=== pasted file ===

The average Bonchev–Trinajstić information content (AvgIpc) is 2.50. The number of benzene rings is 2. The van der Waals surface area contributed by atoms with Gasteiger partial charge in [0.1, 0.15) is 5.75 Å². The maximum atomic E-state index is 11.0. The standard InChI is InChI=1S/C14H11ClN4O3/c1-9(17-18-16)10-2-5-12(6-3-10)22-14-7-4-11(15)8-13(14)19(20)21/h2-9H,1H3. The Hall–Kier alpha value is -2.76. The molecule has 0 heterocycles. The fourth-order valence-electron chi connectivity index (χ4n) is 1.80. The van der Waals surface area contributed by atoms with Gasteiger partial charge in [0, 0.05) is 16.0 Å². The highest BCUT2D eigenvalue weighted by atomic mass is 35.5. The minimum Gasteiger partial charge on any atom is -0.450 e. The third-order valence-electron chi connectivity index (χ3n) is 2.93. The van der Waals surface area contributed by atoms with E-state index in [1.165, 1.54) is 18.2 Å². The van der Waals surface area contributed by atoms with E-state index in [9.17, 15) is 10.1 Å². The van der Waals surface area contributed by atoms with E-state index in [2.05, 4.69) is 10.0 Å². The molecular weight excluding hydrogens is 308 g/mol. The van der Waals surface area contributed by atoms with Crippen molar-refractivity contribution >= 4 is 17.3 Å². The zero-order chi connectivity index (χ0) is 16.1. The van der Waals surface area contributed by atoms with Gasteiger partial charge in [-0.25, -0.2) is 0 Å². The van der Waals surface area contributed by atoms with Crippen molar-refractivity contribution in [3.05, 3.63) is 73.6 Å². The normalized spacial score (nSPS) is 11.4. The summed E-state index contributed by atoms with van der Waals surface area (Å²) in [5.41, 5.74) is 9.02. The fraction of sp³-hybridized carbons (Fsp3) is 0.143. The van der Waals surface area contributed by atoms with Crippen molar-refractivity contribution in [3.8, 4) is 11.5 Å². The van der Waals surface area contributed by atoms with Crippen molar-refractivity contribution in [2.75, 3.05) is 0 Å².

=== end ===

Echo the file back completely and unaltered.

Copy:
The average Bonchev–Trinajstić information content (AvgIpc) is 2.50. The number of benzene rings is 2. The van der Waals surface area contributed by atoms with Gasteiger partial charge in [0.1, 0.15) is 5.75 Å². The maximum atomic E-state index is 11.0. The standard InChI is InChI=1S/C14H11ClN4O3/c1-9(17-18-16)10-2-5-12(6-3-10)22-14-7-4-11(15)8-13(14)19(20)21/h2-9H,1H3. The Hall–Kier alpha value is -2.76. The molecule has 0 heterocycles. The fourth-order valence-electron chi connectivity index (χ4n) is 1.80. The van der Waals surface area contributed by atoms with Gasteiger partial charge in [0, 0.05) is 16.0 Å². The highest BCUT2D eigenvalue weighted by atomic mass is 35.5. The minimum Gasteiger partial charge on any atom is -0.450 e. The third-order valence-electron chi connectivity index (χ3n) is 2.93. The van der Waals surface area contributed by atoms with E-state index in [1.165, 1.54) is 18.2 Å². The van der Waals surface area contributed by atoms with E-state index in [9.17, 15) is 10.1 Å². The van der Waals surface area contributed by atoms with E-state index in [2.05, 4.69) is 10.0 Å². The molecular weight excluding hydrogens is 308 g/mol. The van der Waals surface area contributed by atoms with Crippen molar-refractivity contribution >= 4 is 17.3 Å². The zero-order chi connectivity index (χ0) is 16.1. The van der Waals surface area contributed by atoms with Gasteiger partial charge in [-0.25, -0.2) is 0 Å². The van der Waals surface area contributed by atoms with Crippen molar-refractivity contribution in [3.05, 3.63) is 73.6 Å². The normalized spacial score (nSPS) is 11.4. The summed E-state index contributed by atoms with van der Waals surface area (Å²) in [5.41, 5.74) is 9.02. The fraction of sp³-hybridized carbons (Fsp3) is 0.143. The van der Waals surface area contributed by atoms with Crippen molar-refractivity contribution in [3.8, 4) is 11.5 Å². The van der Waals surface area contributed by atoms with Crippen molar-refractivity contribution in [2.75, 3.05) is 0 Å².